In “Long Career,” Keillor states that “The secret of a long career is simply to not fade….” This prolific author appears to be taking his own advice by publishing this collection the same year as novels Life Among The Lutherans, Pilgrims: A Wobegon Romance, and A Christmas Blizzard.
Robert Sellers’ Hellraisers: The life and inebriated times of Richard Burton, Richard Harris, Peter O’Toole, and Oliver Reed is a well-written new book chronicling the Bacchanalian excesses of this UK theatre version of the Rat Pack from the cradle to the early grave (except for O’Toole).
However, believe you me, there is no way Frank, Dino, or Sammy could have kept up with these guys. They must have a different kind of craftsmanship of men across the pond…the kind of guy that can ingest literally 4-5 BOTTLES of high octane spirits per day and still memorize lines and stagger to their stage marks.
To be honest, I may not finish because I can only marvel at their cast iron guts for 50-100 pages. I’m also starting to get a bit queasy.
The setting for David Benioff’s City of Thieves is grim and brutal – the siege of Leningrad during World War II – yet there is also light and optimism, even laughter in this book. Lev Benioff, is a naive, 17-year-old is picked up for looting, a sentence punishable by death. Instead of the firing squad, he is thrown together with brash, confident, Red Army soldier Koyla Vaslav (arrested for deserting). They are given a task: find 12 eggs for the general’s daughter’s wedding in five days. If they succeed, they’re free; if not, they’ll be shot.
What follows is the nearly impossible search for fresh eggs in a city that has virtually no food (conservative estimates place the number of Soviet deaths during the siege at 1.7 million, most of whom starved to death) The unlikely pairing develops from forced to begrudging to a true partnership. What these two see, both the cruelty and kindness, is almost unfathomable now in our comfortable, well-fed lives, from the desperate couple resorting to cannibalism (who they barely escape from), to the former call girl that shelters artists and surgeons made homeless by the relentless bombing, to the Nazi commander they must outwit, the book is full of unforgettable characters and heart-stopping tension.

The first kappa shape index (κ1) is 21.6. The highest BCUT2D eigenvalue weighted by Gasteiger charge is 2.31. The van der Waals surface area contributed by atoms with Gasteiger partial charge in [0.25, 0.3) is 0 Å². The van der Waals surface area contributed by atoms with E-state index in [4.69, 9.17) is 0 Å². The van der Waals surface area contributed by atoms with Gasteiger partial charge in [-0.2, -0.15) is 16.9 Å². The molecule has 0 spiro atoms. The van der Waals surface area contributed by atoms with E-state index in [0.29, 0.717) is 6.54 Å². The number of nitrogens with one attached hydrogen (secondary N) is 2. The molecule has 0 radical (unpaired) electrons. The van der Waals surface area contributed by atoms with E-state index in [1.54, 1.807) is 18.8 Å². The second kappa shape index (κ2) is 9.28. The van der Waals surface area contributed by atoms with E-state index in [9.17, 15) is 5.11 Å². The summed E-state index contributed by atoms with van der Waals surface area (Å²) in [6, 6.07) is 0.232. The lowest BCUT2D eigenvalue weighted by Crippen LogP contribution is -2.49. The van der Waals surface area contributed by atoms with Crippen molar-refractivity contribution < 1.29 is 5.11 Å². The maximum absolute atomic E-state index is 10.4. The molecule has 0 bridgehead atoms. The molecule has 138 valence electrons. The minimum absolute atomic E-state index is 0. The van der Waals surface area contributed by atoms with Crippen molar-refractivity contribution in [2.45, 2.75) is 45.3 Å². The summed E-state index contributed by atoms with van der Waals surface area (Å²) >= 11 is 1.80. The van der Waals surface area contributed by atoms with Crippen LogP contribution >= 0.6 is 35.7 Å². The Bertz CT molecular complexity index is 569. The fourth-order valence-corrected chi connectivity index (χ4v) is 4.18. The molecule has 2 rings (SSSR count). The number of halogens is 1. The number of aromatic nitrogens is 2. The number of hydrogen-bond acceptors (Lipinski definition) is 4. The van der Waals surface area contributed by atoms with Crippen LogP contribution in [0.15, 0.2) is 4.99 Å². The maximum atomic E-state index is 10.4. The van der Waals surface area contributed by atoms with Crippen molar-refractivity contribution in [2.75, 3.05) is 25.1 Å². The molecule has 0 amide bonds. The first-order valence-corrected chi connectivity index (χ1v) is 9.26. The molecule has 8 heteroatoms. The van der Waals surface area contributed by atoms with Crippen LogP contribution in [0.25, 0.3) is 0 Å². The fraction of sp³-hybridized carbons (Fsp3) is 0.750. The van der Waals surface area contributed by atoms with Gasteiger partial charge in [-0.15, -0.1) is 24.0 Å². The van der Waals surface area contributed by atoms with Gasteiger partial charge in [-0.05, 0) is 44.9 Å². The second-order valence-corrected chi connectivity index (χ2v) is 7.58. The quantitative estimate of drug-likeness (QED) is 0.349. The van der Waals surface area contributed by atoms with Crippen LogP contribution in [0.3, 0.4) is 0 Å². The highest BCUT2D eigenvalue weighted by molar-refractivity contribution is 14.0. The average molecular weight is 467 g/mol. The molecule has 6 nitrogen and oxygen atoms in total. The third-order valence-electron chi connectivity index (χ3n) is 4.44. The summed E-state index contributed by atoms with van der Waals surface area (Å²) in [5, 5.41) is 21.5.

At first, you will want to hate Koyla. He is arrogant and brash and a bit of a braggart. He is also charming and charismatic and at heart, a kind and generous man who does the right thing for others time and again. Lev, who narrates the story, is full of self-doubt and (he believes) weakness, but finds unimaginged courage and strength when he needs it, partly because of Koyla.
Based on Benioff’s grandfather’s memories, this is storytelling at it’s best, the kind of book that stays with you – a story of cruelty, desperation and hardship, but also of kindness, strength, loyalty, love and friendship.
Another tip from the new book by NPR personality Chris Farrell, New Frugality… freeze your credit card. No, not do a security freeze to prevent people from accessing your credit file, another great idea.
He means take the card out of your wallet or purse and put it in a container full of water. Then give it the ol’ Han Solo treatment in your Frigidaire.
“Put the credit card away when you’re eliminating debt. One technique is to store the card in the freezer. That’s right, place the credit card in a container of water and stick it in the freezer. You have to wait for it to thaw before you can use it again. It gives you the time to think whether you really want to use it. Yes, the card will work once it’s thawed.”